There probably isn’t a single day where I don’t quote something from Spongebob Squarepants. While I certainly enjoyed the show as a child, I learned to embrace the smart, pointed, and absurd comedy of Stephen Hillenburg’s cartoon as a young adult. With Hillenburg’s passing away from ALS not too long ago, I struggle to not say the cliché that part of my childhood has died—but that is just what has happened.
The first three seasons of Spongebob and its first featured film are works that I celebrate unknowingly every day. This is a show that so many people I’ve crossed paths with in my short life thus far have appreciated even more as they grow older. Quoting Spongebob is an odd universal language, one that allowed me to communicate with, joke with, and befriend many others. We’re all familiar with the memes, but true millennials will just say “May I take your hat, sir?” “Not at all, boy!” or the lyrics to the “Campfire Song Song” with no prompt or context and still garner a laugh.
It’s with this heavy heart that I try my very best to narrow down some of my favorite Spongebob gags—they may not be the most popular ones, but to me, they’ve lasted the test of time for one reason or another.
“Not at all, boy!”
Let’s start with a familiar one. Remember that one episode where Spongebob made a terrible sundae and it made his breath smell? It was a fantastic example of how versatile the writers and animators were when retelling the same joke over and over again but in a different way. To show just how bad Spongebob’s breath was, every character and extra each had a different reaction—maybe their head melts, or their face caves in, or they just straight up die and float away.
This particular chum in this movie theater scene should win an award for best line reading of all time—I couldn’t tell you if it was one of several voice actors they had on hand, or if it was a staff member on the show, but the specific cadence of “Not at all, boy!” followed by those inhuman grunting in reaction to the bad breath gets me every time.
A Dying Animal on the Premises
It probably wouldn’t be a sin to suggest that “Band Geeks” is the greatest Spongebob episode of all time, so why not start with the opening scene? It’s such a skillful set-up for probably the most triumphant episode for poor Squidward Tentacles. He’s alone in his studio, badly playing his clarinet, which in turn gets mistaken for something else. That familiar purple fish doctor, perhaps the best “straight man” character in the show, brings a medic with him, and Squidward, nary a smile, slams the door for great comedic timing. This is something he’s probably experienced before.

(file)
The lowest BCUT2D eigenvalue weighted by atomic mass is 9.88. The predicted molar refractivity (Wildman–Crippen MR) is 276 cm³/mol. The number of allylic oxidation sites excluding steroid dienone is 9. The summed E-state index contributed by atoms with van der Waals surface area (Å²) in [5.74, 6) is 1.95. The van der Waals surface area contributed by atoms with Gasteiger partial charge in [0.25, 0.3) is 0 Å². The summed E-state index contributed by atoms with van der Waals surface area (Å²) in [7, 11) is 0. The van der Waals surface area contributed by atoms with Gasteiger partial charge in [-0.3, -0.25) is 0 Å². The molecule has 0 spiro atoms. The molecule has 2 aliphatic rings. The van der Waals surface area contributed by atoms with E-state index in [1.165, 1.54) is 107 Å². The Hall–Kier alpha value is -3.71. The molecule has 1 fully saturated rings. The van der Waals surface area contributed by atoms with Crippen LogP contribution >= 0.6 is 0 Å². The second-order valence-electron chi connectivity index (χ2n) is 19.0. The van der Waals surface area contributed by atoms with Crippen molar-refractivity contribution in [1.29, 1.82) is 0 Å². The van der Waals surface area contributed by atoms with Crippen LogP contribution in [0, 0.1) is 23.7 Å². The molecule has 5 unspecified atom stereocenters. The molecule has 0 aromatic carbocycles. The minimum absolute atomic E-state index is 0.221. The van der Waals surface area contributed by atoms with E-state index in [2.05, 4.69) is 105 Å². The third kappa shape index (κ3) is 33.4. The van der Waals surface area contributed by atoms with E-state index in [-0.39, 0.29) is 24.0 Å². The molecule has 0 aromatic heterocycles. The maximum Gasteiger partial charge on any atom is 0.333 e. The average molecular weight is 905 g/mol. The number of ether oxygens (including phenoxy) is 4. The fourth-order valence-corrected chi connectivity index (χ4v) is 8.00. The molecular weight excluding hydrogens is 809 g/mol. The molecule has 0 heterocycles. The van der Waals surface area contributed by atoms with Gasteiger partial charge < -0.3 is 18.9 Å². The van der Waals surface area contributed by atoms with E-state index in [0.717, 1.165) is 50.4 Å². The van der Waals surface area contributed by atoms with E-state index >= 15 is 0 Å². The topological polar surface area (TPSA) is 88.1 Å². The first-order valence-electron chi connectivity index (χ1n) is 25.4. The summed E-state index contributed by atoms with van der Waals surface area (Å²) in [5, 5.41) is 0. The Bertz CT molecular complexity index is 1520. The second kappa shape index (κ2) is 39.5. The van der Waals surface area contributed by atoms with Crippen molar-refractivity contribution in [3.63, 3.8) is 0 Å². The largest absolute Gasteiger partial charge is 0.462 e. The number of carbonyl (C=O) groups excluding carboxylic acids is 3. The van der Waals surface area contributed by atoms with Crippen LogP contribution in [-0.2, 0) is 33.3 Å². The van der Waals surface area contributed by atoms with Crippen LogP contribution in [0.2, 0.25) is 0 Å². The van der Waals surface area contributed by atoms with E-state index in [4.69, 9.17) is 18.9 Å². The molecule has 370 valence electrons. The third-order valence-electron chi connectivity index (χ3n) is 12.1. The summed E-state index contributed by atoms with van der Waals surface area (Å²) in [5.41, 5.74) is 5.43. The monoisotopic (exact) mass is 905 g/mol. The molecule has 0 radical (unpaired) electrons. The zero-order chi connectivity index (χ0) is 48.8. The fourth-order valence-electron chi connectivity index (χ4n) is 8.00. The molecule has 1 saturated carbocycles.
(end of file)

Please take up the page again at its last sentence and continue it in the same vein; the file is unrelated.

Not to mention, the phone call afterward with his rival Squilliam Fancyson was a well-written way to further paint a picture of Squidward’s misery. “I hope the audience brings lots of- ibuprofen.”
“Flag twirlers, let’s move!”
Heh heh. More band humor. There are too many gags to count from “Band Geeks,” but I have to give special mention to one that gets lost to “big meaty claws” and the rest. The entire episode was a myriad of gags to show how incompetent everyone in Bikini Bottom was, but this one just had me guffaw. The band sounds downright awful and Squidward is desperately trying to make it work until the flag twirlers cartoonishly fly up to their violent deaths.
I can’t tell which is the funnier part afterward: the trumpeter immediately playing “Taps,” everyone else instantly putting their hand on their heart, or Squidward going into a fetal position and totally giving up. Same, Squidward.
Also, honorable mention to: “Yeah, for the fireman!”
Dismantling the Oppressive Establishment
Have you ever thought about how Spongebob Squarepants is a story about the working class? That obviously isn’t anything that I thought of (or could even comprehend) as a child, but “Squid on Strike” is the most overt example. Enter this scene, where Spongebob, totally inept throughout Squidward’s strike, takes his rhetoric far too literally. Even during times of real class struggles, my stupid brain will revert to “knaw at the ankles of big business!”
I do not, however, start taking giant chomps of a building.
Wat the Wusty Wab
Remember being a silly, dumb child and just comically riffing of your best friend at the expense of random passersby? This little moment captures that perfectly. “Wuidward’s woing to work!”You can find me quoting this every time anyone’s occupation comes up in conversation. Yes, I am a nightmare to socialize with.
“Magic conch shell? You mean like this?”
Speaking of the episode, just imagine being in Squidward’s position by the end of it. You’ve gone through absolute trauma and desperation, and you think rescue is near. This random stranger makes a dramatic entrance, and then… that ridiculous face. Some voice actor must have had a lot of fun performing that ululating.